In May 2008, movie-goers the world over were introduced to Robert Downey Jr. as Iron Man; it changed things forever. Marvel had formed their own movie-making apparatus and had an ambitious plan: release movies about the origins of characters in the Marvel universe (Iron Man, The Incredible Hulk, Thor, and Captain America) that made up the more recent incarnation of the Avengers, known as “The Ultimates” and release them in a specific order, connecting one to another to build up to something that had never been done: an Avengers team-up film. That film released this weekend and the assembly required was worth it.

Picking up where some of the previous movies ended, Nick Fury and the Strategic Homeland Intervention Enforcement and Logistics Division (SHIELD) are in possession of the Tesserac (or Cosmic Cube) last seen at the end very of Thor and in Captain America. SHIELD is running tests on the cube, hoping to turn it into a new energy source for Earth. Unexpectedly, Loki (Thor’s brother and the villain in the Thor) materializes via the Cube, and begins wreaking havoc on SHIELD HQ to steal the Cube and use it to subjugate Earth with some extra-terrestrial assistance. Comprehending the gravity of such a threat, a rouge Asgardian allied with a an army not of Earth or Asgard, Fury assembles the Avengers to defend the Earth. Such a defense is not without difficulty, as personalities and world-views clash spectacularly. Captain America follows orders; Iron Man and Bruce Banner don’t trust Nick Fury and Banner doesn’t trust himself, Black Widow and Hawkeye have personal issues to work through, and Thor is, well, Thor; throwing around muscle and Mjolnir, his hammer, at anyone who looks at him wrong and dialogging as if William Shakespeare were possessing him. It’s not until the team suffers a sobering defeat that they coalesce and, thus inspired, become the teammates that Nick Fury (and the audience) knows they can be (and needs them to be). As always, something awaits those with patience at the end of the credits and the big reveal won’t disappoint those familiar with the Marvel-verse, but may leave the average movie-goer wondering what the big deal is; trust me, it’s huge.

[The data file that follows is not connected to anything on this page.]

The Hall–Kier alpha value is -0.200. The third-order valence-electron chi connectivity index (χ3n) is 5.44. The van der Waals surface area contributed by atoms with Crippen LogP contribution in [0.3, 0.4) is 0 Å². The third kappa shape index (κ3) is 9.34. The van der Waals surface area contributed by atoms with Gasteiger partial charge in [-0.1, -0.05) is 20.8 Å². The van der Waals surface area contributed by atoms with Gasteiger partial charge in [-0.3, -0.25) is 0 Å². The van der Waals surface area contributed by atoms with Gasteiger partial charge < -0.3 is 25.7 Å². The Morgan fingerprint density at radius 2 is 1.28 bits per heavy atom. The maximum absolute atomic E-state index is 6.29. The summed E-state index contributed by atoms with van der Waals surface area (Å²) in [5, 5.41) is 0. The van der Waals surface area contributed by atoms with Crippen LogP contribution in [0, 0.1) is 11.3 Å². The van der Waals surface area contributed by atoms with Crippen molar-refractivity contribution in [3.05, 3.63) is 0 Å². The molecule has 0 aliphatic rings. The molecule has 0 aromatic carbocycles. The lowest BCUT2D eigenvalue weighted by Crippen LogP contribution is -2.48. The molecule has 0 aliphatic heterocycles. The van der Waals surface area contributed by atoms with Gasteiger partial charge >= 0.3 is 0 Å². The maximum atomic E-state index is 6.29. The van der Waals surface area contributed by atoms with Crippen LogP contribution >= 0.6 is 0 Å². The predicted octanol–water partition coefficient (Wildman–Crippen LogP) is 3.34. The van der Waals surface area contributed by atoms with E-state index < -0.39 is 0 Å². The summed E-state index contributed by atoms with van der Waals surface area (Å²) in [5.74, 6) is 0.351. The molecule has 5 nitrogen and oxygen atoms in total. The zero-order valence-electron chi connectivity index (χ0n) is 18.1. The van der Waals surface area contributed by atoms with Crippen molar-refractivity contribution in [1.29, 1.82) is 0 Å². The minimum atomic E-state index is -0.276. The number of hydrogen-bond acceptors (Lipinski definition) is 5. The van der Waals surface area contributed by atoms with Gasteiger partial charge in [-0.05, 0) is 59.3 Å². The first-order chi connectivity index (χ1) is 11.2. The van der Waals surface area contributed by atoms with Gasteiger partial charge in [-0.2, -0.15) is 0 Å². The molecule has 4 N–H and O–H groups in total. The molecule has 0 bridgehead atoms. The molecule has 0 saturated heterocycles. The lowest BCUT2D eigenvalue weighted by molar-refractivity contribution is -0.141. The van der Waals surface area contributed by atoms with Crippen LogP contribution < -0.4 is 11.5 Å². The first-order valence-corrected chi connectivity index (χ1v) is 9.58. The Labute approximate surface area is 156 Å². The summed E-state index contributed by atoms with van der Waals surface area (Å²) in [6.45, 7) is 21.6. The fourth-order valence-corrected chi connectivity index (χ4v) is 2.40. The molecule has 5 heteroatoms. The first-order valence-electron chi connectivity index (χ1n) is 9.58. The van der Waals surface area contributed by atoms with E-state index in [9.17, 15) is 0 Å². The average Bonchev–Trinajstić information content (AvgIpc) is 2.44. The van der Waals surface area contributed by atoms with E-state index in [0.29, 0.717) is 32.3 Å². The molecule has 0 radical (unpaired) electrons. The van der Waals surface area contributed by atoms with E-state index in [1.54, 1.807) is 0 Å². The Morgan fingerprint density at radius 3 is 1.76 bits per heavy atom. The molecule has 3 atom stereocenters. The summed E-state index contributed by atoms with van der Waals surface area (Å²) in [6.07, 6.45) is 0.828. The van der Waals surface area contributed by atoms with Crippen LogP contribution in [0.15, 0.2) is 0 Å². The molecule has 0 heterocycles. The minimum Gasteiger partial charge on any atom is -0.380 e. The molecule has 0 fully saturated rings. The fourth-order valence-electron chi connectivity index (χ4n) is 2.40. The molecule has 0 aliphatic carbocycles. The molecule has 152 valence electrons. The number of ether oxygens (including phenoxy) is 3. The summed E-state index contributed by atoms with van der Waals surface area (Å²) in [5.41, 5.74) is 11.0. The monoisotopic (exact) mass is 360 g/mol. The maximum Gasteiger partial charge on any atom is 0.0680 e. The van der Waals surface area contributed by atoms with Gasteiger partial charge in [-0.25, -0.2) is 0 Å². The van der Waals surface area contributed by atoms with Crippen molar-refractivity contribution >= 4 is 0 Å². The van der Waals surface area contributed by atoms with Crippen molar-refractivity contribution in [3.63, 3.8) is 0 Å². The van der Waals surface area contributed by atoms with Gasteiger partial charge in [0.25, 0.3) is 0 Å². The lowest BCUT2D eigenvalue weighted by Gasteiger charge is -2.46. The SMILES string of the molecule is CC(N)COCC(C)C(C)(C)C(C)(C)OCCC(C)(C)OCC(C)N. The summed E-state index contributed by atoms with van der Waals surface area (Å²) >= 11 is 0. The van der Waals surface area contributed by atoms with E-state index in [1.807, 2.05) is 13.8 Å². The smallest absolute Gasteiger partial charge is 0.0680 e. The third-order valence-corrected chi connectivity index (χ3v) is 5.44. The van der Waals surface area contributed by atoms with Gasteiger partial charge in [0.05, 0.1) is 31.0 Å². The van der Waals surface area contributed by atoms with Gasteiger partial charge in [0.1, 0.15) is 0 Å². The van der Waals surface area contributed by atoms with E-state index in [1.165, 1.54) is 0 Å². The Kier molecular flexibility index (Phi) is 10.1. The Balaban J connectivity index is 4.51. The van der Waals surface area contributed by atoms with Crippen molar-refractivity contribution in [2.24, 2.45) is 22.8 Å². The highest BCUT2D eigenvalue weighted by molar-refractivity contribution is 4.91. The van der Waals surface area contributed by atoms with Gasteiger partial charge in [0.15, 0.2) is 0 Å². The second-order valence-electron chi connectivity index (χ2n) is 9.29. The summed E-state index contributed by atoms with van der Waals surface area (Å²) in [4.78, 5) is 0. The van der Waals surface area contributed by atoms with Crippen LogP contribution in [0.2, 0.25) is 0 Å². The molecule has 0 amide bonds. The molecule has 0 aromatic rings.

There’s no question where the lines are drawn in this film: there are heroes and there are villains, human and flawed. Captain America struggles to lead the team as a man separated from all he knew, often charging shield first into battle. The Invincible Iron Man is found to be less so, but willing to make the sacrificial call others won’t. Black Widow feels compelled to rectify past sins and pay the debt she owes to another. Hawkeye learns he has others he can trust and lean on, needing not to be so distant upon wherever he is perched. Thor begins to see that he doesn’t always have to be the one out front, and that despite all that’s happened, he still cares for Loki and wants his brother to return home to their family; face justice, yes, but reunification more so, to show the past (and Loki’s origin) is the past. Bruce Banner finds someone who believes in him in Stark and a family in his fellow Avengers, fearing less the green-gamma demon within. And the gruff, yet fatherly Fury? He shoulders the burden of managing such a powerful force, knowing all to well the cost of fighting such a war and making the hard choices. The final scene at the absolute end of the credits illustrates how amazing it is to see this team unite on, and off, the field of battle. This film, as well as some of it’s predecessors, gives reason to believe in heroes in a time of great tumult and uncertainty.

Executing an endeavor such as The Avengers, making a movie not only about beloved characters, but also a dream team of fan-boy heroes AND have the story of each character moved forward, is a Herculean task to say the least and cannot be done by just anyone. Enter Joss Whedon, the mind behind Firefly, Buffy the Vampire Slayer, Dollhouse and Astonishing X-Men; he’s no stranger to heroes or the Marvel universe. So much of this film was classic Whedon; from snappy dialogue filled with humor, internal and external conflict, character motivations, the exploring the dynamics of family, and the heroes never emerging unscathed. At times it felt like I was watching aspects of his previous work spill over onto the greatest canvas he has ever been given and the picture he paints is, well, marvelous. Not to mention that Harry Dean Stanton’s roll in the film might be the greatest cinematic “in-joke” I’ve ever seen (and only Whedon would have done it). It’s clear that after toiling in the shadows of Hollywood for so long, working to tell the stories that he burst at the seams to tell despite difficulties and cancellations that Joss Whedon is the Prom King now; Long Live the King.